• Palak Maheshwari


Updated: Feb 2

Almost 8 years since Rana Plaza collapsed in Dhaka, it is business as usual in the fast fashion industry

On 25th April 2013, Rana Plaza, a nine-story building with five garment factories in a busy district of Dhaka, collapsed in front of hundreds of onlookers. On the day of the collapse, over 1,100 workers died inside the building, and another 2,500 were injured. They were employed by vendors supplying to global fashion brands in the developed world. This was the deadliest[1] disaster in the history of the clothing manufacturing industry.

In a September 2013 meeting coordinated by the International Labour Organisation (ILO), representatives of the Bangladesh government and trade unions signed a pact called the Rana Plaza Arrangement with 29 global fashion brands which had recent or current orders with at least one of the five garment factories in the Rana Plaza building, including Benetton (Italy), Bonmarche (UK), Cato Fashions (USA), The Children's Place (USA), El Corte Ingles (Spain), Joe Fresh (Loblaws, Canada), Kik (Germany), Mango (Spain), Matalan (UK), Primark (UK/Ireland) and Texman (Denmark).[2] The participants had agreed to work towards creating a mechanism for compensating each of the workers killed and injured at Rana Plaza.

The Dependency Paradox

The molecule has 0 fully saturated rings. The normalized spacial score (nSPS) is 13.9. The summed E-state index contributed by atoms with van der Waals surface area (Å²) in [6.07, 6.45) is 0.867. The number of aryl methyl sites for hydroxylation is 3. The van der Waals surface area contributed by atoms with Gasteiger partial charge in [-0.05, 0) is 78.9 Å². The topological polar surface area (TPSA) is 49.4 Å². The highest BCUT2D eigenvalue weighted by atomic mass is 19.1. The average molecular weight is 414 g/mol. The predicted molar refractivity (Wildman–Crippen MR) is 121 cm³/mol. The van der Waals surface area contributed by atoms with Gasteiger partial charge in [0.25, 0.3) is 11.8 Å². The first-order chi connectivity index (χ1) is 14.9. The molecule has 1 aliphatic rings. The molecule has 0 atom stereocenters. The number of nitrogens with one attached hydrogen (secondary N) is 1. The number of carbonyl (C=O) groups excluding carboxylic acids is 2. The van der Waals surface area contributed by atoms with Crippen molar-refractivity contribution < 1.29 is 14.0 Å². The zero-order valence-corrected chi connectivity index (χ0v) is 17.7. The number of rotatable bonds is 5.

Why were these brands, all of which are based in the Global North, manufacturing in Bangladesh in the first place? If we look at the dependency theory of international relations, capitalism works on the basis of pre-existing conditions of inequality between the Global North and the Global South. The developed world is the core and the developing and under-developed world is the periphery of the dependency arrangement. Now, the periphery is dependent on the core for trade, economic aid etc, but this theory also contends that the core is dependent on the periphery to sustain its wealth as well. The example of the fast fashion industry illustrates this well. Thanks to lower manufacturing costs (lower wages) in the developing world, garment and footwear manufacturing has almost entirely shifted to Asian countries (the periphery). Due to these low manufacturing costs, fashion has become extremely affordable for European and North American consumers (the core). Even for developing countries, fashion exports create jobs and growth, helping to bring poverty rates down. It has also led to a sustained income for women, who make a majority of the workers at these manufacturing units. But, it has also highlighted the acute inequality between the workers and the brands that they work for. More often than not, European and North American brands and retailers can dictate conditions to developing-country manufacturers and vendors, forcing them to cut costs in order to compete. The ultimate victims are factory workers, toiling long hours in harsh and sometimes dangerous conditions, for wages that are barely enough to make ends meet. In many countries, restrictions on trade unions make it harder for workers to assert their rights. All this while, the brands they work for continue to earn multiple times more than the wages they pay to workers in their manufacturing units. For instance, the founder of Inditex which owns Zara (one of the brands involved in Rana Plaza), Amancio Ortega was the third-richest person in the world at the time of the incident. With local vendors reluctant or financially unable to invest in safety, many people die in accidents like the one in Dhaka. The brands in the developed world do not incentivize vendors to improve working conditions. Instead, vendors are heavily penalised for late deliveries and payments are often withheld. This illustrates how the core is dependent on the periphery for sustained profits in a capitalist economic system of the world. The core not only benefits from low wages and lax labour laws in the periphery, but it also actively makes sure the conditions continue to remain what they are, through some of its actions and policies. When a tragedy of the scale of Rana Plaza unfolds, it is no longer possible for enterprises in the core to turn a blind eye. After the Rana Plaza disaster, over 200 companies joined the Bangladesh Accord[3], which has helped to eliminate some of the worst safety hazards. While these are positive developments, a lot more still needs to be done on the part of enterprises that manufacture in the third world.